Her BiographyEdit


Early in her life, Mary Wollstonecraft began making great contributions and brought forth new and not well-received views on women and society. When she was nineteen, she and her sister founded and taught in a school, an experience which led her to write Thoughts on the Education of Daughters. In this, she asserted her view that the young girls she taught had been "enslaved" by men through their social training. Wollstonecraft disagreed with the traditional teachings and believed that girls should study new topics.

Richard Price, a minister at the local Dissenting Chapel, and friend to Wollstonecraft preached a sermon praising the French Revolution. He believed that the French had a right to remove a bad king from the throne. Edmund Burke wrote a reply to this sermon called Reflections on the Revolution in France. In his reply he argued that there should be inherited rights of the monarchy. Wollstonecraft was upset by this and wrote A Vindication of the Rights of Men in defense of Price’s sermon. She not only defended Price but also included what she thought was wrong in society, including slave trade and the manner in which the poor were treated.

Wollstonecraft's most famous work, through which she gained her the reputation as a feminist, was A Vindication of the Rights of Women. This controversial work argued for the need for more civil rights for women, a cause which Wollstonecraft believed could only be furthered by permitting women better education .She asserted that a woman was capable of any intellectual feat that a man was--provided that her early training did not brainwash her into deference to man. Wollstonecraft believed that women's freedom should extend to their sexual lives. In her writings, she compared married life for a woman to prostitution. She pursued her own sexual freedom through an affair, and bore an illegitimate child.

The ideas in Wollstonecraft’s book were revolutionary and caused much controversy at the time. Her ideas that were once considered to be absurd are now what a majority of what the Western World believe. Later, she fell in love with William Godwin, the father of her second daughter, Mary Wollstonecraft Shelley. Tragically, Mary died from complications while delivering her child.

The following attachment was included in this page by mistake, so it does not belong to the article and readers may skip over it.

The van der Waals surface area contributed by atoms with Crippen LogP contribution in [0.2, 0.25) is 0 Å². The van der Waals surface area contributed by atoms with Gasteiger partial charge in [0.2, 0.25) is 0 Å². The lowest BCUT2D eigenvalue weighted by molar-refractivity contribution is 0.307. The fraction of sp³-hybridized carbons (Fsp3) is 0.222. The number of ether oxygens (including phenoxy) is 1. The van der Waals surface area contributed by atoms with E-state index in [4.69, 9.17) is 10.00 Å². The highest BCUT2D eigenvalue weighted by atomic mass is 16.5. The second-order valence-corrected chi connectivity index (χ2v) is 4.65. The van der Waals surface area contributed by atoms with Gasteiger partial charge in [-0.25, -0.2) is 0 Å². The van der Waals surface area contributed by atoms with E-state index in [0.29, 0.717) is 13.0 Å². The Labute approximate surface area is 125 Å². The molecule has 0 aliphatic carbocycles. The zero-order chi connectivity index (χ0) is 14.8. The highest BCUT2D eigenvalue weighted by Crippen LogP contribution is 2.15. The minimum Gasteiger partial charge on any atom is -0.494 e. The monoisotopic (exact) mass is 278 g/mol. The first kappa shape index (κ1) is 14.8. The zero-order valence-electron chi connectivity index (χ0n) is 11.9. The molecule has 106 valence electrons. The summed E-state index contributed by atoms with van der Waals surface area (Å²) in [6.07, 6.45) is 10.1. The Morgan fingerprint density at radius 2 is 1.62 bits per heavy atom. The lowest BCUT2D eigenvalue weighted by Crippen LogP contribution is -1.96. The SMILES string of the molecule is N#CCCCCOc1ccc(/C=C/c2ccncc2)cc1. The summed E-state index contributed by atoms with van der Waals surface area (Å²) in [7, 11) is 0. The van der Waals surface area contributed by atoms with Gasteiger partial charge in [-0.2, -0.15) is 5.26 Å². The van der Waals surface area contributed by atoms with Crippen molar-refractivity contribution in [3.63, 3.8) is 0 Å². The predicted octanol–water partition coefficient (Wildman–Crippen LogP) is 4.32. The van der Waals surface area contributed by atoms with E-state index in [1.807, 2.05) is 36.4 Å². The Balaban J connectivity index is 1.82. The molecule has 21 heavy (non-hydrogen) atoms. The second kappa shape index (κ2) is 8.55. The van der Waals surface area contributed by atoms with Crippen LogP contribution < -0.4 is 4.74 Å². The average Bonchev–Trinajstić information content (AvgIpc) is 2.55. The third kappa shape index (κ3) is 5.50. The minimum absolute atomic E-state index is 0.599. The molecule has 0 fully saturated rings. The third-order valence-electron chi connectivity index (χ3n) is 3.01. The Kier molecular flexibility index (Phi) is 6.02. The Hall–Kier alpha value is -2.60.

During her lifetime, Wollstonecraft raised arguments in support of women's rights that would figure prominently in the women's rights movements of the following two centuries. Her work in pursuit of equality for women led to her being dubbed the founder of the British Women's Rights Movement.

Her WorkEdit


Mary Wollstonecraft on educationEdit

So why should Mary Wollstonecraft be of any great importance as an educational thinker?

A Vindication of the Rights of Woman is more often than not regarded as a purely political treatise. However, like Plato’s Republic and Rousseau’s Emile, it can be seen as both a political and an educational treatise.

It is above all a celebration of the rationality of women. It constitutes an attack on the view of female education put forward by Rousseau and countless others who regarded women as weak and artificial and not capable of reasoning effectively. Mary Wollstonecraft rejected the education in dependency that Rousseau advocated for them in Emile. A woman must be intelligent in her own right, she argued. She cannot assume that her husband will be intelligent! Mary Wollstonecraft maintained that this did not contradict the role of the woman as a mother or a carer or of the role of the woman in the home. She maintained that ‘meek wives are, in general, foolish mothers’.